56-Year-Old Conquers Heart Transplant and COVID Thanks to Cardiac Rehab   

56-Year-Old Conquers Heart Transplant and COVID Thanks to Cardiac Rehab

Sam Persad

Sam Persad was 56 years old when a heart attack changed his life. One day while he was working with his company’s owner tidying up the shop, he felt sudden pain in his chest. He ignored it—until the tightness persisted and he called his wife. Then, he called 911.

Surgeons placed stents in three severely blocked arteries. But his heart was too damaged for repair. A few days later, he was placed on a left ventricular assist device (LVAD) and began cardiac rehabilitation at the JFK Johnson Rehabilitation Institute’s Center for Cardiac and Pulmonary Rehabilitation.

“The first thing they asked me was, ‘What is your goal?’” Sam says. “I said, ‘I want to be able to walk up and down the stairs and get to the bathroom.’ By the end of two weeks, I was walking with a cane and getting around, even up the stairs.”

Yet his heart was still failing, and it was determined that he needed a heart transplant. Sam was hospitalized during the six weeks it took for him to receive a donor’s heart, which took place October 3, 2020.

Not Wasting This Gift

Sam returned to the Center for Cardiac and Pulmonary Rehabilitation for in-patient rehab. He knew he could not survive at home and needed continued care as he moved forward with rehabilitation. 

“I told the physical therapists and nurses to kick my butt. I want to walk again. I want to be where I was before my heart attack,” he recalls. “They worked with me. They pushed me. You don’t realize how much of your strength you lose when you are waiting for a heart transplant.”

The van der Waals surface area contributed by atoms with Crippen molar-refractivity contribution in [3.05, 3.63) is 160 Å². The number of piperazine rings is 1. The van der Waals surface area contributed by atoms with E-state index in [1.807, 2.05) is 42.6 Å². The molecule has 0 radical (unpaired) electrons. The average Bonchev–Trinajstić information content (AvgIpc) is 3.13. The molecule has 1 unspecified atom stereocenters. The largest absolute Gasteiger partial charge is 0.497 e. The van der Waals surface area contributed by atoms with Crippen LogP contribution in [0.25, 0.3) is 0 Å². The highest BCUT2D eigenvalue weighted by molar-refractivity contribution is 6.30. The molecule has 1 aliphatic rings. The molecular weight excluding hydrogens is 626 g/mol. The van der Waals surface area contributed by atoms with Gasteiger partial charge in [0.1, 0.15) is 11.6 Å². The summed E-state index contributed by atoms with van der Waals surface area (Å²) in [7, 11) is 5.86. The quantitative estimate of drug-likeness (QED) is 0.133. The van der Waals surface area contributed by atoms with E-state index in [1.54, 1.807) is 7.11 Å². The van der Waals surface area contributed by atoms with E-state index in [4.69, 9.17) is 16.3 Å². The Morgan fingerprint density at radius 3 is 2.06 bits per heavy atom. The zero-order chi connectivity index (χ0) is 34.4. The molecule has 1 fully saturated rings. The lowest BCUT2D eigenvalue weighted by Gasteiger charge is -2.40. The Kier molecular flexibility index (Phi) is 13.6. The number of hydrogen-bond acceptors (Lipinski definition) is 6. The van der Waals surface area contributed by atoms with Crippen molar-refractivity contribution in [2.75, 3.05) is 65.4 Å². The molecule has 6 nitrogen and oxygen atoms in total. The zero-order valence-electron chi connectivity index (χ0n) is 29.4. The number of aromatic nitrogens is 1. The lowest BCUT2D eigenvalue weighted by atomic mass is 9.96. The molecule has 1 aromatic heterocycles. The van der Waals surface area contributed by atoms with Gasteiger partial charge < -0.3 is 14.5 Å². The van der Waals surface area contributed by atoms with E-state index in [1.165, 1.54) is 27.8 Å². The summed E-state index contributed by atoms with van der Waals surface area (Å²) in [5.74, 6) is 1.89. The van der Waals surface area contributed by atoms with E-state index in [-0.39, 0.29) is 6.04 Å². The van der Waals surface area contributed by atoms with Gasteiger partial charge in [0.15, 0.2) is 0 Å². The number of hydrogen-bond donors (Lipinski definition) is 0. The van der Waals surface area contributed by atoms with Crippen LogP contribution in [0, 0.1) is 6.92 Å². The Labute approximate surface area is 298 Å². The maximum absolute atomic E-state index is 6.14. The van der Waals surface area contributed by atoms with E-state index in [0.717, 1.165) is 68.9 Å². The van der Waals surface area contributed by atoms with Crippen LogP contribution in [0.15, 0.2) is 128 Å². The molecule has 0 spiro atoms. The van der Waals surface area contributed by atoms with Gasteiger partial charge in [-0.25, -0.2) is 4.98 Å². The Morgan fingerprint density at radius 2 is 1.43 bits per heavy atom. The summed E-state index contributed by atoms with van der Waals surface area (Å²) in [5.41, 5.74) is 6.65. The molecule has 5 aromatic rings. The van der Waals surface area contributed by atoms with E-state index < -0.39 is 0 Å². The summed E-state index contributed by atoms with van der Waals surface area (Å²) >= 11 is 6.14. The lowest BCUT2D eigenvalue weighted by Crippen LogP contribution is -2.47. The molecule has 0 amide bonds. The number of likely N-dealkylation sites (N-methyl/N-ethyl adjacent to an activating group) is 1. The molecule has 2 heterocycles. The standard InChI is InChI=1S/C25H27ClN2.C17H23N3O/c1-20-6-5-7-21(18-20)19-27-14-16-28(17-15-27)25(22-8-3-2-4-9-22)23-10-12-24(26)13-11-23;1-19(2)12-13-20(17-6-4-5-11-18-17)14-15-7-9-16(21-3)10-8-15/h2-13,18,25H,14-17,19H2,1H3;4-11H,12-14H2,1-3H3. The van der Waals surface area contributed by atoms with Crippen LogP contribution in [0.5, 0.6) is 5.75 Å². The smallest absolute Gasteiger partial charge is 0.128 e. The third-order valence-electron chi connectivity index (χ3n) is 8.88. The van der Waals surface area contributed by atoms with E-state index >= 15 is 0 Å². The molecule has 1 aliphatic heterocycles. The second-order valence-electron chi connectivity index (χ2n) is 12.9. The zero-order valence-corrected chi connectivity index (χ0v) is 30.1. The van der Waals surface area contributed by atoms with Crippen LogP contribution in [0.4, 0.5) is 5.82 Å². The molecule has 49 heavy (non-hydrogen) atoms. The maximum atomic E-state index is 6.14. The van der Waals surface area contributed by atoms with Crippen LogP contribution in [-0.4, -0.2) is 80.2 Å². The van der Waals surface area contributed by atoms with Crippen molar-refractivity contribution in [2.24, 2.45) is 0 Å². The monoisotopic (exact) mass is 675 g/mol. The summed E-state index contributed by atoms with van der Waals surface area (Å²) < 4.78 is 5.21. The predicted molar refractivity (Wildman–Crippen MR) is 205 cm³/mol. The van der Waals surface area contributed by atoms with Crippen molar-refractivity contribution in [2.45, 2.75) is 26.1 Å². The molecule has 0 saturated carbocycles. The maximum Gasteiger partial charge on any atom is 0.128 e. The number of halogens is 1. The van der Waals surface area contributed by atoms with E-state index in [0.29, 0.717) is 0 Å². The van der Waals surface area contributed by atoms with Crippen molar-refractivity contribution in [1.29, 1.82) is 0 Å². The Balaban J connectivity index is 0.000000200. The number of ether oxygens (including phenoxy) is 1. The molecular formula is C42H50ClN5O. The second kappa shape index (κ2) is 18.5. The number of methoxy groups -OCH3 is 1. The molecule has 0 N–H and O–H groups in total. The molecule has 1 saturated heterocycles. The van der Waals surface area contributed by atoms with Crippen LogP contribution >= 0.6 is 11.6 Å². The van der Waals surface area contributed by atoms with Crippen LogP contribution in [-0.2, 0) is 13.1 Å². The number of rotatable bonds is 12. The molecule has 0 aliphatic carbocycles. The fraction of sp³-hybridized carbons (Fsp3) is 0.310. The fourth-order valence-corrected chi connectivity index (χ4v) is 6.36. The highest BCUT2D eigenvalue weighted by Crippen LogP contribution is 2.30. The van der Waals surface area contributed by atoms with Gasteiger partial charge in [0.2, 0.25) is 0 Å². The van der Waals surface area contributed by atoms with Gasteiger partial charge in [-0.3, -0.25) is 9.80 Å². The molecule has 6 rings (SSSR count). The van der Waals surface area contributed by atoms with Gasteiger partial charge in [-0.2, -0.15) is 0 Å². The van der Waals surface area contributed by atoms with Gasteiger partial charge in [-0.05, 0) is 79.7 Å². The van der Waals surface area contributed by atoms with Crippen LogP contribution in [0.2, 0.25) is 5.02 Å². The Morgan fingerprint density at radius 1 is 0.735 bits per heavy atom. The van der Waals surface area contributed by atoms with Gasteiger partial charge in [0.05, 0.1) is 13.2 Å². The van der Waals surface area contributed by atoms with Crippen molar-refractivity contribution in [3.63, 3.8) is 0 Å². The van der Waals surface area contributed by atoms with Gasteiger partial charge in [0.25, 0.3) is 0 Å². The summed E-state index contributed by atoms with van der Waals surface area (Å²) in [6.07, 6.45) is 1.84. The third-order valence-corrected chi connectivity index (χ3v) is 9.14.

As the COVID pandemic continued, Sam completed his rehabilitation exercises in his room. He was fearful of harming his new heart, but he trusted the nurses and therapists to monitor him. Once, they intervened when his blood pressure was off, for instance. They helped him with his fear that he would push himself too hard and damage his new heart.

“It is amazing to me how strong I have gotten,” he says. “You need rehabilitation to connect your new heart with your body. You must get in shape. You can’t waste this gift you have been given.”

Eventually, Sam went home with the plan to continue outpatient rehabilitation at the Center for Cardiac and Pulmonary Rehabilitation. Several months after his transplant, he contracted COVID-19, which lingered for several weeks. He credits the strength he gained through the rehabilitation process for helping him get through COVID.

Recently he returned from a trip to Missouri to see his first grandson, and he and his son went out for target practice.

Sam considers rehabilitation an essential part of his journey toward recovery. “The rehabilitation process totally changes your mind and heart,” he says. “You learn you can push through this, you can get moving and you can get through this challenge.”

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